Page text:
Foreign investments also facilitate endemic corruption which has allowed the military to channel crucial funds away from the public purse. The military led a violent coup on 1 February toppling the democratically elected civilian government, which has resulted in mass repression and the killings of over 250 peaceful demonstrators, and the arbitrary detention of thousands.
The report also finds that contrary to claims made by Adani Ports, the Yangon port operation is connected to its Australia operation through shared management. In Australia, Adani Ports’ direct ties to the controversial Carmichael coal project were recently exposed. Adani Ports owns the Bowen Rail Company which will operate the coal haulage from Adani’s Carmichael mine to its port on the Great Barrier Reef.
The groups warn that investors in Adani Ports are not only supporting Adani’s business dealings with the MEC and the Myanmar military but could also be supporting the funding of critical elements of Adani’s controversial Carmichael coal project.
Pressure is building on Adani Ports investors with major bondholder PIMCO cutting ties with Adani Ports this week over its links to Adani’s controversial Carmichael coal project. The release of the damning new report also comes as the Adani Ports inclusion on the Dow Jones Sustainability Index is being reviewed after campaigners raised concerns over its links with the Myanmar military and the Carmichael coal project.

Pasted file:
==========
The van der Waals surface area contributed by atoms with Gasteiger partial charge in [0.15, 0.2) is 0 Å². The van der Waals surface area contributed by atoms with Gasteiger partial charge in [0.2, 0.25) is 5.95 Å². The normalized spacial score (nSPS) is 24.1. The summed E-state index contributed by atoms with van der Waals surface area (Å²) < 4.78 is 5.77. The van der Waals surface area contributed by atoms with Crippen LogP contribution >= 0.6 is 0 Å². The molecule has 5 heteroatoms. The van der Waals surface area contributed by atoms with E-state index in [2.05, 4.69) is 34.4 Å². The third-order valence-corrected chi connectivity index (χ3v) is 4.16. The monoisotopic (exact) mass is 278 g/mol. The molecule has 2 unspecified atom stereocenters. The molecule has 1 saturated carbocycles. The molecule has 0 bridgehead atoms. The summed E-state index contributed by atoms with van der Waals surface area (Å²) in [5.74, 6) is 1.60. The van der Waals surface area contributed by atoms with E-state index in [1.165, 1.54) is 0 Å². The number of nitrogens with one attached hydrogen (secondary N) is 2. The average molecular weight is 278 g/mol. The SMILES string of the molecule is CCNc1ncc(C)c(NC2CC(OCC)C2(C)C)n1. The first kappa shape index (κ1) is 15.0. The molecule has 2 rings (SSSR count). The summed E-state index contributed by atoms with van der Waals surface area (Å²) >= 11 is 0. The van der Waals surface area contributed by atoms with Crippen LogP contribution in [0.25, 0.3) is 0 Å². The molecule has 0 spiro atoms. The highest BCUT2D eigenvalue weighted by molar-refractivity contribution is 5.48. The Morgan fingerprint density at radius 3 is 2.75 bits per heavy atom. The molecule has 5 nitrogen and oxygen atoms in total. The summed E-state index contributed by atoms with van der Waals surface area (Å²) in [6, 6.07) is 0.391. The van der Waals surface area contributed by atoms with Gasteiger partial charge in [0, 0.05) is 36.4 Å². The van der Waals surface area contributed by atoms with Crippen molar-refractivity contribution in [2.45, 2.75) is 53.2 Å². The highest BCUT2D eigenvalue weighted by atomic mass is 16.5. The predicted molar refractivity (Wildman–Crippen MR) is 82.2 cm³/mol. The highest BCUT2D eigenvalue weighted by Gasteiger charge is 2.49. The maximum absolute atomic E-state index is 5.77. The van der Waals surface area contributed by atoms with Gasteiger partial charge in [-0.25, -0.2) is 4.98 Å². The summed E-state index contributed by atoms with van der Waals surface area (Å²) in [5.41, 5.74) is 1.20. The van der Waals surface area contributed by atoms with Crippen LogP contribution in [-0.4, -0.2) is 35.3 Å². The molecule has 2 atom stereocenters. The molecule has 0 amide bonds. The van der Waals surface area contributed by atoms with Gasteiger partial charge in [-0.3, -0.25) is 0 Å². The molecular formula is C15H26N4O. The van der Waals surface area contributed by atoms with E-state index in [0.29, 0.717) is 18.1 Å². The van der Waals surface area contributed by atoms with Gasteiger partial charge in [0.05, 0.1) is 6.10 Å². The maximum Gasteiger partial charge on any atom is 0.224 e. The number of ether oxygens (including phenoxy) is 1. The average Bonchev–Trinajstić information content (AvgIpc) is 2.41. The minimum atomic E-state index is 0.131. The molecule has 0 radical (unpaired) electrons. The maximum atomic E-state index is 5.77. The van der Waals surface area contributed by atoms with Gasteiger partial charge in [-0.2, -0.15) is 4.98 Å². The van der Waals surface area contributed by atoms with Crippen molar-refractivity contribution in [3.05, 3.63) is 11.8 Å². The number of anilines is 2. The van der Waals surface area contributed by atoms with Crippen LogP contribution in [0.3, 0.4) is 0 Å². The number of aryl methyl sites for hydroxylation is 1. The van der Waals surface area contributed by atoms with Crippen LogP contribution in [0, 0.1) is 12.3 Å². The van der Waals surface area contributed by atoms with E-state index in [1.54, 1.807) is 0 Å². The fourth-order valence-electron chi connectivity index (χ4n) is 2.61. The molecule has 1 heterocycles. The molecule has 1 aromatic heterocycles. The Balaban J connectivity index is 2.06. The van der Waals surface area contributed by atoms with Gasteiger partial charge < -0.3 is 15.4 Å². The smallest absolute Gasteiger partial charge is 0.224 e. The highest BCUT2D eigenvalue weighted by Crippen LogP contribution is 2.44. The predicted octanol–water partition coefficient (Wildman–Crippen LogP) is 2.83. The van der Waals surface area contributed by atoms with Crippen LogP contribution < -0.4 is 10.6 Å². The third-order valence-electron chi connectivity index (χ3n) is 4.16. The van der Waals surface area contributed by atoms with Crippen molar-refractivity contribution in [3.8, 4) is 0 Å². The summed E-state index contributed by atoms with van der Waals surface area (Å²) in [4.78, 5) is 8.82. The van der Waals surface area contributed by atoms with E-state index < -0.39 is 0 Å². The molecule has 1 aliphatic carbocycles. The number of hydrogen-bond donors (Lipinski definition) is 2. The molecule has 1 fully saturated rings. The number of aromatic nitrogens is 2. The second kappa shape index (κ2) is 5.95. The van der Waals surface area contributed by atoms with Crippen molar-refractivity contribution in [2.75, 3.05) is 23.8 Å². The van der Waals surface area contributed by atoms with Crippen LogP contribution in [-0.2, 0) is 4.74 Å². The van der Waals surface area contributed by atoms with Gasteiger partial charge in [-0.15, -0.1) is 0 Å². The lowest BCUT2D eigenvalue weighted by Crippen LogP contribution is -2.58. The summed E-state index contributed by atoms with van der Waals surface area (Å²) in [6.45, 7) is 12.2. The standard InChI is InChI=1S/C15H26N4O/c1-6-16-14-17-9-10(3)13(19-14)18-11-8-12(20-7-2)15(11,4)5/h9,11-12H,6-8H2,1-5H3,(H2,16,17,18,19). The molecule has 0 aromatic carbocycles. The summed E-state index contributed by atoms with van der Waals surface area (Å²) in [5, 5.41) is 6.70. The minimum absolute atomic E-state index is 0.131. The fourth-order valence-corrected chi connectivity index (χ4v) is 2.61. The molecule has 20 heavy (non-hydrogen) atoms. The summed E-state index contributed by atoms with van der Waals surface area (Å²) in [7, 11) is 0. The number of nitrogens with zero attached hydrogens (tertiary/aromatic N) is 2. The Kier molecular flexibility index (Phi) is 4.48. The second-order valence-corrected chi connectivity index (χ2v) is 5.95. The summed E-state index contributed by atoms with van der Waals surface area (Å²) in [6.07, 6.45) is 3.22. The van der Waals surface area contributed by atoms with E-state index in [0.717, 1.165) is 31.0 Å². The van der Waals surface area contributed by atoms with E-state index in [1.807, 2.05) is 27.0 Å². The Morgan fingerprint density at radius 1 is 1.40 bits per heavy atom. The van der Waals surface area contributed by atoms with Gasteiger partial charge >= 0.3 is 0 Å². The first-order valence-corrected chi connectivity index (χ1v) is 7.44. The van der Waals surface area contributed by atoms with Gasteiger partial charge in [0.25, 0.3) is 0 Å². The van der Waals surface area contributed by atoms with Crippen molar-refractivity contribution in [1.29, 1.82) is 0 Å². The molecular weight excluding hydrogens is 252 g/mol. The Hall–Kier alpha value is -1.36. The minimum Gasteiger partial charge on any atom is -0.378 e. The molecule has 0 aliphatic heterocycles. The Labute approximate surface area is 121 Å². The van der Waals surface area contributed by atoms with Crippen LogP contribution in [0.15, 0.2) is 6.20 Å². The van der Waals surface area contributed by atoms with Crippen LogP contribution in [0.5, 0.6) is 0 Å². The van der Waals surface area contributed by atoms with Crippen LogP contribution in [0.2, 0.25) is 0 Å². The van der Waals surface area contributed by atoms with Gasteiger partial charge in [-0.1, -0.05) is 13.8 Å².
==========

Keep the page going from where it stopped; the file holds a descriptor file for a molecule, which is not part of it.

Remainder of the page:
Yadanar Maung, spokesperson for Justice For Myanmar says:
“Adani Ports has continued its business in Myanmar, despite an illegal military coup, and the military’s ongoing crimes against humanity. Adani Ports’ business partner in Myanmar, now sanctioned by the US, is committing crimes against humanity as they deliberately kill peaceful protesters, torture detainees and steal public assets. Adani Ports’ stands complicit in the military’s atrocities and corruption through their direct payments to a military conglomerate. Despite repeated calls, Adani Ports has failed to take action by cutting ties with the criminal Myanmar military. We therefore call on Adani Ports’ shareholders and creditors to uphold their human rights responsibilities by cutting ties with Adani Ports for its continued business with the criminal junta. Stand with the people of Myanmar.”
Ahsan Ul-Haque from the Burmese Rohingya Community in Australia says:
“The images of Adani Ports hosting the Senior General Min Aung Hlaing in Mundra, India less than two years after the General led a campaign of ethnic cleansing against my people shows that Adani Ports is willing to disregard human rights in pursuit of business profits. Businesses who continue to indirectly support the military through making deals with their companies assist in shielding the military from accountability. It’s time to hold such businesses accountable in the same light. We call on investors to immediately divest from Adani Ports.”
Former Member of the UN Fact-Finding Mission on Myanmar, and Member of the Special Advisory Council for Myanmar, Chris Sidoti said:
“The report establishes the links between the Myanmar military and Adani Ports and Special Economic Zone Limited, which is intimately involved in the Carmichael coal project in Queensland. The question for Australia and Australians is whether we want to be hosting a company that is contributing to the enrichment of the Myanmar military. The question for investors in Adani is whether they want to fund the operations of the Myanmar military, because that is what they are doing indirectly by investing in Adani. This is a question also for sovereign wealth funds and pension funds that should have a highly ethical basis for their investment decisions.”